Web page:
In the absence of US markets yesterday, European markets underwent a modestly negative session on a fairly quiet day, and look set to open modestly lower this morning, with Asia markets drifting lower.
For the past few days, markets have been trading in a broadly sideways range with little in the way of momentum, as investors weigh up the direction of the next move over the next quarter.
The last few weeks have been spent obsessing about the timing of a possible recession, particularly in the US, with the timing getting slowly pushed back into 2024, even as bond markets flash warnings signs that one is on the horizon.
As we look ahead to Friday’s US payrolls report, speculation abounds as to how many more central bank rate hikes are inbound in the coming weeks, against a backdrop of economic data that by and large continues to remain reasonably resilient, manufacturing notwithstanding.
Despite the dire start of manufacturing activity as seen earlier this week, services have held up well, although we are now starting to see some pockets of weakness. A few days ago, in the flash numbers France saw a sharp fall in economic activity, sliding from 52.5 to 48 for June, although activity in the rest of the euro area remains broadly positive.
This is an area of the economy that could help boost economic activity, particularly in Italy and Spain now we’re in the holiday season and has seen these two countries perform much better in recent months. The outperformance here could even help avert a 3rd quarter of economic contraction for the euro area.
Expectations for Spain and Italy are 55.7, and 53.1, modest slowdowns from the numbers in May, while France and Germany are expected to slow to 48 and 54.1.
We’re also expected to see a positive reading from the UK, albeit weaker from the May numbers at 53.7. US PMI numbers are due tomorrow given the July 4th holiday yesterday.
Later today with the return of US markets, we get a look at the most recent Fed minutes, when the FOMC took the collective decision to keep rates on hold, with the likelihood we will see a resumption of rate hikes later this month.
In the lead-up to the decision there had been plenty of discussion as to the wisdom of pausing given how little extra data would be available between the June and July decisions. The crux of the argument was if you think you need to hike again, why wait until July when the only data of note between the June and July decisions is one payrolls report, and one set of inflation numbers.
All of that is now moot however and while inflation has continued to soften, the labour market data hasn’t. Here it remains strong with tomorrow’s June ADP report, the May JOLTs report, weekly jobless claims, as well as Friday’s June payrolls numbers.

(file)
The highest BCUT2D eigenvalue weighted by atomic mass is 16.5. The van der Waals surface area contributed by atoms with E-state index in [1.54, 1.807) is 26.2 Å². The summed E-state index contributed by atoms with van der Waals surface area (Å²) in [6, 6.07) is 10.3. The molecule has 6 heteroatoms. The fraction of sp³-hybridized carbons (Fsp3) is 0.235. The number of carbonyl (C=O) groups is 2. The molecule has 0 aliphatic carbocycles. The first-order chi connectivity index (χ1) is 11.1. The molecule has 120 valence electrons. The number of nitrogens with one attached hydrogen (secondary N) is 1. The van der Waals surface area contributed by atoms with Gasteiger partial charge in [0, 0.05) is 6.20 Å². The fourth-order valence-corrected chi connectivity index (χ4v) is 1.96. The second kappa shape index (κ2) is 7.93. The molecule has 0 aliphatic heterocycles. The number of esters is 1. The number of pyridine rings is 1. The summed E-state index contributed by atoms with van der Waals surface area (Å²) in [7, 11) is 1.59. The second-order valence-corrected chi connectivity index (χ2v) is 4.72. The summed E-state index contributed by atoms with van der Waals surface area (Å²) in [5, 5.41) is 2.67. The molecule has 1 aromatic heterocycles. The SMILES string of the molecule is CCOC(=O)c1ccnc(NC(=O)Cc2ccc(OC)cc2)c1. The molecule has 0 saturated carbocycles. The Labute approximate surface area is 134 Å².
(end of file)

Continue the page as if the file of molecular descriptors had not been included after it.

Tonight’s minutes may offer up further clues as to the Fed’s thinking when it comes to why they think that two more rate hikes at the very least will be needed by the end of this year.
A few members changed their dots to reflect the prospect that they were prepared to raise rates twice more by the end of the year, with a hike in July now almost certain. This stance caught markets off guard given that pricing had been very much set at the prospect of one more rate hike, before a halt.
A key part of the thinking may have been the Fed’s determination that markets stop pricing rate cuts by the end of this year. This insistence of pricing in rate cuts by year end has been one of the key characteristics that has helped drive recent gains in stock markets.
This has now been largely priced out, so in this regard the Fed has succeeded,
The key now is to make sure that the Federal Reserve, along with other central banks, while prioritising pushing inflation down, don’t break something else, and start pushing the rate of unemployment sharply higher.
This is the balancing act central banks will now have to perform, and here it might be worth them exercising some patience. Given the lags being seen in the pass through of monetary policy it may be that a lengthy pause after July, keeping rates at current levels for months, is a wiser course of action than continuing to raise rates until the tightrope snaps, and the whole edifice comes tumbling down.
Today’s minutes ought to give us an indication of the thought processes of the more dovish members of the FOMC, and how comfortable they are with the prospect of this balance of risks.
EUR/USD – remains range bound with support around the 1.0830/40 area and 50-day SMA, with resistance remaining at the 1.1000 area. A break below the lows last week opens the way for a potential move towards 1.0780.
GBP/USD – still looking well supported above the 50-day SMA at 1.2540, as well as trend line support from the March lows, bias remains higher for a move back to the 1.3000 area. Currently it has resistance at 1.2770.
EUR/GBP – rolling over again yesterday, sliding below the 0.8570/80 area, and looks set to retarget the 0.8520 area. Resistance remains at the 50-day SMA which is now at 0.8655. Behind that we have 0.8720.
USD/JPY – currently capped at the 145.00 area, with support at the 144.00 area this week. The key reversal day remains intact while below 145.20. A break below 143.80 targets a move back to the 142.50 area. Above 145.20 opens up 147.50.
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